There is a strong generational element to the current housing movement in Vancouver. But I don’t want to overplay that, as seniors do experience housing poverty at higher rates. 

But younger people are increasingly cut out of the vibrant cities like Vancouver offer. They’re pushed out to long commutes and substandard living because there isn’t enough housing available. 

There are also structural barriers to participating in these issues. People who have children or work long hours can’t attend all of these meetings and hearings about housing issues. So it’s the people that are most vulnerable to our housing crisis that can’t fairly participate. We need to think about how to make these processes more just. 

Is Vancouver doing well in some areas of housing? 

The type of housing matters but quantity matters and scale matters too. When there is underlying scarcity, everything we’re doing is just shuffling chairs around – but the bottom line is there are more people than there are chairs.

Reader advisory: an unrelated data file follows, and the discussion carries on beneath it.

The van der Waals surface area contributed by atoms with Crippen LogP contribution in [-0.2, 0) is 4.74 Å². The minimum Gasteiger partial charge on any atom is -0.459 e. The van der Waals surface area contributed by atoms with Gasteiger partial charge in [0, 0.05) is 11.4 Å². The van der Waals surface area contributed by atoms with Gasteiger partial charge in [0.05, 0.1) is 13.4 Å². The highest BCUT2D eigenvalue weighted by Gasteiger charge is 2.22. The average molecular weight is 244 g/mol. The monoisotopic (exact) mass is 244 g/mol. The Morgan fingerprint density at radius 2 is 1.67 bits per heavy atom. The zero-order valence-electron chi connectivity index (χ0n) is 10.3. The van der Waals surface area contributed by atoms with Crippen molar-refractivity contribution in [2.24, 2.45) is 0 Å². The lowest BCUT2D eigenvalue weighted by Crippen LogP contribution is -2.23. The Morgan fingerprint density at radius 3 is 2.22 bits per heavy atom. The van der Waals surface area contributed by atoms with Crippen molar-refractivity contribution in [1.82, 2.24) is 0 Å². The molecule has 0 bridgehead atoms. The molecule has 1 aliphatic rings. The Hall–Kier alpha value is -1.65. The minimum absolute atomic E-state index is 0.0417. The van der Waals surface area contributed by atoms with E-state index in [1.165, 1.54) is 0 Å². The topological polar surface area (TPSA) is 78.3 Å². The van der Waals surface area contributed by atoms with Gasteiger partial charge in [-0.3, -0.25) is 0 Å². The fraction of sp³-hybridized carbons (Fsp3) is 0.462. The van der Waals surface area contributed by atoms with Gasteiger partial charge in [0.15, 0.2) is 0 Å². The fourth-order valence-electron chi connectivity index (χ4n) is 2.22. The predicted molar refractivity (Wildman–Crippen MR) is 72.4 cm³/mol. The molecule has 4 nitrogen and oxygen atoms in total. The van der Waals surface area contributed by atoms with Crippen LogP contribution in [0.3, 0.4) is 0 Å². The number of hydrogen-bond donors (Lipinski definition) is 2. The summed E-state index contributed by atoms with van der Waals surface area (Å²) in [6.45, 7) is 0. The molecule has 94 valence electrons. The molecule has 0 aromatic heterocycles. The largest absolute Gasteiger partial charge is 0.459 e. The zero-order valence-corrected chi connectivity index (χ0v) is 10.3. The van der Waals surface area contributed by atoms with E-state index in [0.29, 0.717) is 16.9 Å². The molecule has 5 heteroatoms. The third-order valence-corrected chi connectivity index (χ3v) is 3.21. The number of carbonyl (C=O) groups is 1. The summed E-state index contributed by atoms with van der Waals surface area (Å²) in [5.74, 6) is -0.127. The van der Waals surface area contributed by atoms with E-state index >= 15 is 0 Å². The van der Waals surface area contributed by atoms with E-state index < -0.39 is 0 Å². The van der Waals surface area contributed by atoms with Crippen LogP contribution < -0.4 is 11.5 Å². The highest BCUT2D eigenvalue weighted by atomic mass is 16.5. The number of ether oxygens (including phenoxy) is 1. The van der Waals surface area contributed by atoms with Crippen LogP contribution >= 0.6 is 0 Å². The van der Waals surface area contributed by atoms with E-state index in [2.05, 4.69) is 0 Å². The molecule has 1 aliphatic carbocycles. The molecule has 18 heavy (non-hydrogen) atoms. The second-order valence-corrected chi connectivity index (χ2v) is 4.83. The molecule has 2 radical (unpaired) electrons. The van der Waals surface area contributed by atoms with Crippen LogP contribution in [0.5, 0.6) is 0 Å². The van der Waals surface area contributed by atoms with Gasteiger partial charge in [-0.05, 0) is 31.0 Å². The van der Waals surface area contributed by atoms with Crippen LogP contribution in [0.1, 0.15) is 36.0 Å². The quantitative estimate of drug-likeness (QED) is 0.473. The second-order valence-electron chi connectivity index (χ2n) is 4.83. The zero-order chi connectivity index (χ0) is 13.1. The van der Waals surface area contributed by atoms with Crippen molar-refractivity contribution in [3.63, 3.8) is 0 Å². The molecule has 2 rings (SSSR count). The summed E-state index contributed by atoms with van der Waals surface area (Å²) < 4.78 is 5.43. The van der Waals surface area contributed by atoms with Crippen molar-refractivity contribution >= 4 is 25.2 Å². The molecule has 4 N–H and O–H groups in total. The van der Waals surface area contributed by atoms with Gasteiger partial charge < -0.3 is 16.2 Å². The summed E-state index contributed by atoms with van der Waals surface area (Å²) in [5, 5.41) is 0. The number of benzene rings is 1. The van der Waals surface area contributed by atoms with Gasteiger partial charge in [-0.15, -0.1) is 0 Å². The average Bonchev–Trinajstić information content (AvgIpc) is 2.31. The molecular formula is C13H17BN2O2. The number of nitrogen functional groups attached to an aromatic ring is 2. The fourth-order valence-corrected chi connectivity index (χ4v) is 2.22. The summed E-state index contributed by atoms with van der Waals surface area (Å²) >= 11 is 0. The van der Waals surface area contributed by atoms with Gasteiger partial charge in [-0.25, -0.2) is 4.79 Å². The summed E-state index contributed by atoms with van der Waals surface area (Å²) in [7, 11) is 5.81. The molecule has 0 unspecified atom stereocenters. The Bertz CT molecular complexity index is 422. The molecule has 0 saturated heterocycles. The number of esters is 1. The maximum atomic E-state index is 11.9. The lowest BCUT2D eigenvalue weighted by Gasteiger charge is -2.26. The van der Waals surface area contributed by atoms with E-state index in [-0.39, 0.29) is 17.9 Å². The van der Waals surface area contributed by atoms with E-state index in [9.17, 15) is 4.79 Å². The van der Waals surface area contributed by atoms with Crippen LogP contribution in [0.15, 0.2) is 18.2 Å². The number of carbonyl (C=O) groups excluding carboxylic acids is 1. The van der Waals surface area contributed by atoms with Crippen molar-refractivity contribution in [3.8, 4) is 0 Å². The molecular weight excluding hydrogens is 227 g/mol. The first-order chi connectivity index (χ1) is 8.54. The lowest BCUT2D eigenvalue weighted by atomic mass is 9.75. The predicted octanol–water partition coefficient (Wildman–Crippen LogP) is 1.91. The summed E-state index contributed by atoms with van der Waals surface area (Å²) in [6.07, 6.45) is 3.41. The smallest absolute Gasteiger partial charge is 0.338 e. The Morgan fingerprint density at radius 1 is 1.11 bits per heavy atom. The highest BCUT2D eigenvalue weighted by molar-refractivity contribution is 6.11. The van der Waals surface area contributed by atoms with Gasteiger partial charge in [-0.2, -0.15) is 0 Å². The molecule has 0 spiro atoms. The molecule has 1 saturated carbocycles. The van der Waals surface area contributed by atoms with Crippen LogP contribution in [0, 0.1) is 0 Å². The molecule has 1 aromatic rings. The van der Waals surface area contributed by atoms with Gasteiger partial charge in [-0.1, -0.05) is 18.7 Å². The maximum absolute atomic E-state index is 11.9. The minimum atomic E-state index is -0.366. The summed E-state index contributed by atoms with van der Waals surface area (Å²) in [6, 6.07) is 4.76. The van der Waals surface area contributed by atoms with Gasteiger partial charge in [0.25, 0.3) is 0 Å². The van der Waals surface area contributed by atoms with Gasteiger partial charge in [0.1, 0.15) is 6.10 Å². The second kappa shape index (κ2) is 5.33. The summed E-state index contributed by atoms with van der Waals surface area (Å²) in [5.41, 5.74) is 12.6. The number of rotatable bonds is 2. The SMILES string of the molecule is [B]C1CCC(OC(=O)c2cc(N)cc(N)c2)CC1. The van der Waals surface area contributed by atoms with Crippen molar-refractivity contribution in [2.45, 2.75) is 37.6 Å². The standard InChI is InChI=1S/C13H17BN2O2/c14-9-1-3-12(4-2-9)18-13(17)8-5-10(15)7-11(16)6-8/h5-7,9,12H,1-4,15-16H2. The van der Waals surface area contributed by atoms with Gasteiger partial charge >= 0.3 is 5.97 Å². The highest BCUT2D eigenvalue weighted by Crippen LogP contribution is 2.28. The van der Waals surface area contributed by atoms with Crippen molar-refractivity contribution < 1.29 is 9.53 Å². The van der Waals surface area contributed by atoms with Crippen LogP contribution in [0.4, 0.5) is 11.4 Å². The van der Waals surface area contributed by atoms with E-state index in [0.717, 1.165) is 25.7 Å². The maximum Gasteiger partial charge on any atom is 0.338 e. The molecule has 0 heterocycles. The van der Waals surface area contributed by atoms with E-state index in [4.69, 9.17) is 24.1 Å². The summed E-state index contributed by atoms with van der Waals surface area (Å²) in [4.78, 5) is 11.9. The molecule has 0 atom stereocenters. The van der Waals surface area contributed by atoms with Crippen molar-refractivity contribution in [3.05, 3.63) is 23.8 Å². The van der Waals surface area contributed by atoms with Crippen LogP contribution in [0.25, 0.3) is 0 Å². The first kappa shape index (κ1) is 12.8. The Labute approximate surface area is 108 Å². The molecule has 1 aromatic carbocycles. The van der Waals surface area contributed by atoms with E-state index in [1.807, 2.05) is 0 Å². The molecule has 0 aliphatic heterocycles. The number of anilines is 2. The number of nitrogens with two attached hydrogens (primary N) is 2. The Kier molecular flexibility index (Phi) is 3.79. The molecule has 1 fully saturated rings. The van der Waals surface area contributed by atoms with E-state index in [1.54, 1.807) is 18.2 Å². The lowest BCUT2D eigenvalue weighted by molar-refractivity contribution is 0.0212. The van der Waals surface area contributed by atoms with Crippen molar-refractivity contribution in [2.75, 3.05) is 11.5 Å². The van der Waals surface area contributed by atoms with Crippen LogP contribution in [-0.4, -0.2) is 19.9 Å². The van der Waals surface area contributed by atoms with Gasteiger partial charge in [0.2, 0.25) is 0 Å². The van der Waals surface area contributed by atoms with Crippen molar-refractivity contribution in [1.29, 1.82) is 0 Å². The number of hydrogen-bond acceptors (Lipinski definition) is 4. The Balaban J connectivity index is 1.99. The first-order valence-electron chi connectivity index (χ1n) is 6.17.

We need more social housing and more public investment in housing. But that’s hard to solve when 80% of our land in the city is reserved for detached houses, the most expensive type of housing. We’ll never get enough housing built as long as a ban on apartments in 80% of the city exists. 

Vancouver’s first comprehensive city plan, written by Bartholemew in the 1920’s, said that apartments are intrusions on the city and not appropriate for families. His plan was to enforce racial segregation through city planning. So the roots of Vancouver’s city zoning is ugly – it’s to enforce racial and class segregation. And it has led to a widespread housing shortage and climate crisis.

Low density neighbourhoods produce sprawl and car-dependent societies, which is not sustainable in our current climate crisis. We won’t solve our housing crisis or climate crisis as long as we continue to operate within a system that was designed to restrict housing.